fredag den 16. august 2013
Having experience with both .NET and scripting in general (mostly Bash/Unix-style scripting) learning the basics of Powershell was not hard. Of course, there are hundreds of commands (called cmdlets) that it will take time to get really comfortable with, but the fundamentals of Powershell seems easy enough.
One very nice thing about Powershell is the discoverability of commands and parameters. Tab-completion is very Visual Studio-like and is way more advanced than the traditional path-expansions in other shells. The help system also appears quite polished, but perhaps the part I like best, is the focus on (typed) objects.
The pipeline plays just as important a role as it does in Unix-scripting, but instead of piping text lines, it pipes typed objects. This allows very easy access to rich information about files, processes etc. without all the "awk"-text parsing. Easier, more robust and probably faster too.
Powershell also includes quite powerful remoting capabilities, perhaps finally bringing practical SSH'ish functionality to Windows. It appears pretty easy to use, but it requires one to have Active Directory configured right. It can also run on HTTPS.
So, a question begs to be asked: is a mono-based powershell for Linux a desireable thing? Does it exists?
mandag den 12. august 2013
Eg. if I want to connect from my laptop (OHTXPS13, not a member of any domain) to the server "SQL-B-462" (part of the Contoso domain) then it appears I am out of luck.
Notice that the "User name" and "Password" fields are disabled. Even though I have the username "Contoso\Kim_Akers" and password "Pa$$w0rd" there seems to be no way to provide it.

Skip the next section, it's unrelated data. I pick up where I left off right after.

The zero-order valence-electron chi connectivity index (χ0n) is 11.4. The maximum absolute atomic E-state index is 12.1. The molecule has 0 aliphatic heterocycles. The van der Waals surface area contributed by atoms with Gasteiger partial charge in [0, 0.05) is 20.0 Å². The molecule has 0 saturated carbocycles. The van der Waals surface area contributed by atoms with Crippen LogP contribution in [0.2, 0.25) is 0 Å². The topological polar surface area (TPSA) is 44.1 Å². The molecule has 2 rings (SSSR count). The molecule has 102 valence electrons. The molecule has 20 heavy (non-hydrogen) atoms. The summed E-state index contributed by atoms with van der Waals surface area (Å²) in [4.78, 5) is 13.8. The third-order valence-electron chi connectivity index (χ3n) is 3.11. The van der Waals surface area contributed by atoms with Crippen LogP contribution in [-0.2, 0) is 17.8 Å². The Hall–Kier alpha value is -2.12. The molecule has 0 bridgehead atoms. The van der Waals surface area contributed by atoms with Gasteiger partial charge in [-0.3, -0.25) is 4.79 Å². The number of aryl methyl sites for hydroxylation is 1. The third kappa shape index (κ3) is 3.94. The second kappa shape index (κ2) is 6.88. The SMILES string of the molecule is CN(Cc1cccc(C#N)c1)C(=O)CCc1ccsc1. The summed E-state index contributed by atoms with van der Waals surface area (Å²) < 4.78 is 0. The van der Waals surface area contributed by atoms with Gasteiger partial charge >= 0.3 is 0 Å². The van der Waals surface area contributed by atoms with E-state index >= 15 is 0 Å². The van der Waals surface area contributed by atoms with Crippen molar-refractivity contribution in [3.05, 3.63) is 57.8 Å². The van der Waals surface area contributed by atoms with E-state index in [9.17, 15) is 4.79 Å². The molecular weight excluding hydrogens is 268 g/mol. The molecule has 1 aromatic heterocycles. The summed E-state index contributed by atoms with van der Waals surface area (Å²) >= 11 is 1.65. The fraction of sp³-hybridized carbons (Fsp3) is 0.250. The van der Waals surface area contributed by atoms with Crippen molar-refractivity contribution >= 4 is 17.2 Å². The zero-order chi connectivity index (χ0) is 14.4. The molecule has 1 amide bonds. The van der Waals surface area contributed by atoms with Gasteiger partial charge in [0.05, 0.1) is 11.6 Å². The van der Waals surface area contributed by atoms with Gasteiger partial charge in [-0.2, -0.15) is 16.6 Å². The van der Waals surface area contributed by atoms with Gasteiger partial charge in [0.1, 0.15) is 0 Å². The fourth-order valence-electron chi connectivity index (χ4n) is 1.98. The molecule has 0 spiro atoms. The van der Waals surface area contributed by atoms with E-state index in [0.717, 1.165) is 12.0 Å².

Trying SQLCMD.exe does not improve the situation. There are -U and -P switches to allow you to provide username and password, but those requires the SQL Server to allow mixed mode authentications.
The recommended solution I think is to establish a domain trust relationship between the SQL Server domain and the "client" domain. However, since this must involve a Domain Administrator it might not be a practical solution in all circumstances.
A very simple quick 'n' dirty solution is this:
That is, simple use the command (from powershell or plain cmd.exe):
runas /netonly /user:<domain>\<username> ssms.exe
Enter the password of the domain user and SQL Server Management Studio will start up running under the specified user account. Now simply connect to the desired SQL Server with Windows Authentication.
torsdag den 8. august 2013
Much of the topics is something I have used extensively before, but these items are more or less new for me and I am happy to know a bit more now:
- Pivoting and unpivoting data
- Common table expressions (covered in this previous post)
- Windows functions (eg. PARTITION, OVER, ROW_NUMBER())
- Full-text data
- XML queries
- The MERGE statement
- OUTPUT-clauses for INSERT, UPDATE and DELETE.
- TRY-CATCH error handling
- Extended events
So now I have begun on this book: